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Frequently Asked Questions

Frequently Asked Questions are used to provide additional information and/or statutory guidance not found in State Medicaid Director Letters, State Health Official Letters, or CMCS Informational Bulletins. The different sets of FAQs as originally released can be accessed below.Frequently Asked Questions are used to provide additional information and/or statutory guidance not found in State Medicaid Director Letters, State Health Official Letters, or CMCS Informational Bulletins. The different sets of FAQs as originally released can be accessed below.

FAQ Library

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What are the expectations for states in implementing telephonic applications as required by the statute at section 1413(b)(1)(A) and regulations at 42 CFR 435.907?

The statute and regulations require that states provide individuals several channels through which they can apply for Medicaid and CHIP coverage - by mail, in person, on line and over the telephone. Following are some guiding principles for administering telephonic applications based on successful strategies many states have in place today.

  1. Accepting a Telephonic Application - States may develop their own processes for accepting and adjudicating telephonic applications. The process for accepting applications by phone must be designed to gather data into a sufficient format that will be accessible for account transfer to the appropriate insurance affordability program. For example, a customer service representative could verbally communicate application questions to the applicant, while electronically filling out the online version of the single streamlined application.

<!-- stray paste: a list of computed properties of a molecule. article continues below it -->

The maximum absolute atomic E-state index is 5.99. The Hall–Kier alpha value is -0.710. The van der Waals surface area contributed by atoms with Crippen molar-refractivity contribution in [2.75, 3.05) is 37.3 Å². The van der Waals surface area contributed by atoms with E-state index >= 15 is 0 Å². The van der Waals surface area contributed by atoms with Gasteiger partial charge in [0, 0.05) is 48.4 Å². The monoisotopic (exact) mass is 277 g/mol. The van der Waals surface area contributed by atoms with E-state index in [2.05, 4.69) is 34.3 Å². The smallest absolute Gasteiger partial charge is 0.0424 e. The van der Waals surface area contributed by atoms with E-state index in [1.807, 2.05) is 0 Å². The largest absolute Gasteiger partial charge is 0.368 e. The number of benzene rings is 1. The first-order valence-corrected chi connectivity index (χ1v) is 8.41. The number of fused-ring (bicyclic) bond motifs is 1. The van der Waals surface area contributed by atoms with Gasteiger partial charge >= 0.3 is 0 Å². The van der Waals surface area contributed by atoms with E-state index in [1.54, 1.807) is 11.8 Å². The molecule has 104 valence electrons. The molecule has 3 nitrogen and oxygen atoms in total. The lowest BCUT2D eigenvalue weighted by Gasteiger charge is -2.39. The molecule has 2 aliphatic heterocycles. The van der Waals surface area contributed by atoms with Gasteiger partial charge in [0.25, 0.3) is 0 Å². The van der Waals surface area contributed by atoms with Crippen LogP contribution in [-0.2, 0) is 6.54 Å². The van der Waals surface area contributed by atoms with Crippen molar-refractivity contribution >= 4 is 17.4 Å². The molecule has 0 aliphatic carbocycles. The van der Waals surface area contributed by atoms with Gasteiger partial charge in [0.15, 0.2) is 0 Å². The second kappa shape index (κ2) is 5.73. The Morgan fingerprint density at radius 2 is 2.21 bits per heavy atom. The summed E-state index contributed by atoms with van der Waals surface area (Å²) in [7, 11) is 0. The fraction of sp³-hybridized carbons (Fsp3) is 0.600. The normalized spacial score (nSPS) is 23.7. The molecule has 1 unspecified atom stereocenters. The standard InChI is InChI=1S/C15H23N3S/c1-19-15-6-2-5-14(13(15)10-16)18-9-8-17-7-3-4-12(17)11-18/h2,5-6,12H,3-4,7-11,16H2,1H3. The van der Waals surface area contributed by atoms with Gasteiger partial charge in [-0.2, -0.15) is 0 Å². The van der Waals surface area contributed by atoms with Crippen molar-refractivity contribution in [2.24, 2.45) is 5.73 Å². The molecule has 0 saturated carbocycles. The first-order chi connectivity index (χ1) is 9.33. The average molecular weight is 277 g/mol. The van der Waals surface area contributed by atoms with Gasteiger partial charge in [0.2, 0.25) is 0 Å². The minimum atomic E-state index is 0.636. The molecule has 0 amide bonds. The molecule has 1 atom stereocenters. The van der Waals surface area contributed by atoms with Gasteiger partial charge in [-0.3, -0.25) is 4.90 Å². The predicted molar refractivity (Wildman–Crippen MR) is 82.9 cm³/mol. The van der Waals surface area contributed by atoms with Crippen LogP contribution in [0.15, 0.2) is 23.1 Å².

2. Voice Signatures - All applications must be signed (under penalty of perjury) in order to complete an eligibility determination. In the case of telephonic applications, states must have a process in place to assist individuals in applying by phone and be able to accept telephonically recorded signatures at the time of application submission. If applicable, states can maintain their current practices of audio recording and accepting voice signatures as required for identity proofing.
  3. Records and Storage - Upon request, states must be able to provide individuals with a record of their completed application, including all information used to make the eligibility determination. As such, CMS recommends that states record all telephonic applications. This may be accomplished by taping the complete application transaction as an audio file, or by producing a written transcript of the application transaction, among other options. The length of storage of these records should comply with current regulations on application storage.
  4. Confirmations and Receipts - States should provide a confirmation receipt documenting the telephonic application to the applicant. Such confirmation should be provided upon submission of the application or at any time the applicant wishes to end the customer representative interaction. Confirmation receipts can be delivered via electronic or paper mail (based on the applicant's preference). Confirmation receipts must include key information for applicants, including but not limited to the application summary, the eligibility determination summary page, a copy of the attestations/rights and responsibilities and the submission date of the signed application.
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FAQ ID:92156

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